Constant push to create new ideas reduces opportunity to dive deep into subjects, gain expertise

If I had to pin down one big issue in how my classes have been going lately, it’s the endless need to provide content for assignments such as essays.

In fields like English or humanities, there’s always a push to write or make something in a way that’s original (or at least theoretically your own). For instance, English classes tend to cover a diverse range of topics, and in each you’ll of course be expected to develop your own argument about one of those topics. There’s so many great things about that, and about practicing expressing oneself, but that definitely does not mean that this constant creation is not without its flaws. The main problem here is that, sometimes, you just don’t have a response to something. And while it is good practice to create and keep creating, sometimes students just hit slumps where there’s not really much to be said. To focus on papers in particular, it’s easy to run into scenarios where you just don’t feel strongly enough to have a consequently strong argument. 

Now, granted that’s just part of any field, and lacking ideas to implement is always going to be an issue at some point. (You hear about “writer’s block” frequently enough, for instance.) But it’s difficult when educational success is reliant on constantly coming up with these ideas in some sense or another, and I think we need to start asking ourselves if that’s a reasonable expectation and, if it’s not, what the alternative is. 

Part of the issue seems to be that repetition is necessary for practice, so of course classes include it, but at the same time having multiple classes then requires students to have their mind focused on many different topics at once. (It’s not just classes either, but also work or student organizations that require a lot of thought.) So, at any given point a student could end up working on multiple papers or projects that deal with multiple different ideas. That overlap can get pretty overwhelming; it’s similar to how many students wish they could have professors coordinate papers so they could spend more time on one or another. Having multiple papers at a time can leave you struggling for ideas, especially if you’re just not particularly into one subject, which is inevitably going to be the case from time to time.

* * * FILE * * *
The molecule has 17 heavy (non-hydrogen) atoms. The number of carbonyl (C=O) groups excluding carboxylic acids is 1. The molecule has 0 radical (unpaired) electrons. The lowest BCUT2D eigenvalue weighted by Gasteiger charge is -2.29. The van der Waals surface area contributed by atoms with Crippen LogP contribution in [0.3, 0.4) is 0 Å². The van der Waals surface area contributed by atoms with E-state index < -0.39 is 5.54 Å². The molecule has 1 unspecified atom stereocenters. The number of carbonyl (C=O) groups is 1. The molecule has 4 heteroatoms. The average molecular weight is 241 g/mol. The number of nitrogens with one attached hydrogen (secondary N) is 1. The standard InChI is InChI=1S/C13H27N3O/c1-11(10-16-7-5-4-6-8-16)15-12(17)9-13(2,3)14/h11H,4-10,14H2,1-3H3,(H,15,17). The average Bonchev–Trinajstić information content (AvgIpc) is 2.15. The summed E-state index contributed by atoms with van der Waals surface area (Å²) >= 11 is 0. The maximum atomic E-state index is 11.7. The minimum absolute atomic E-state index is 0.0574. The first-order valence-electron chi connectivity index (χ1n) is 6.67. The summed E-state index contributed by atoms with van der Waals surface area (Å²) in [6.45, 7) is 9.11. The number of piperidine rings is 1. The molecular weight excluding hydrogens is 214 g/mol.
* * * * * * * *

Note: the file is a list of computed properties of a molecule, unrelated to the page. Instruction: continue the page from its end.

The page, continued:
I would argue that having fewer, but more prolonged projects can help alleviate some of these issues. Working throughout the semester on one, more in-depth project lets students work more thoroughly on one idea instead of having to come up with multiple. That way, there’s still ample opportunity to practice skills and explore relevant topics, without the need to have an opinion on everything. Besides that, going more in-depth on one idea allows students to develop expertise on that topic.

Granted, I’m not suggesting that this method is not without its own flaws. However, I do think that emphasizing this method more often than not and limiting other responses to something more brief and exploratory could help the scenario. At any rate, keep in mind that even the best students can’t just endlessly generate ideas until they graduate.

The views expressed are those of the writer and do not necessarily reflect those of The Torch.

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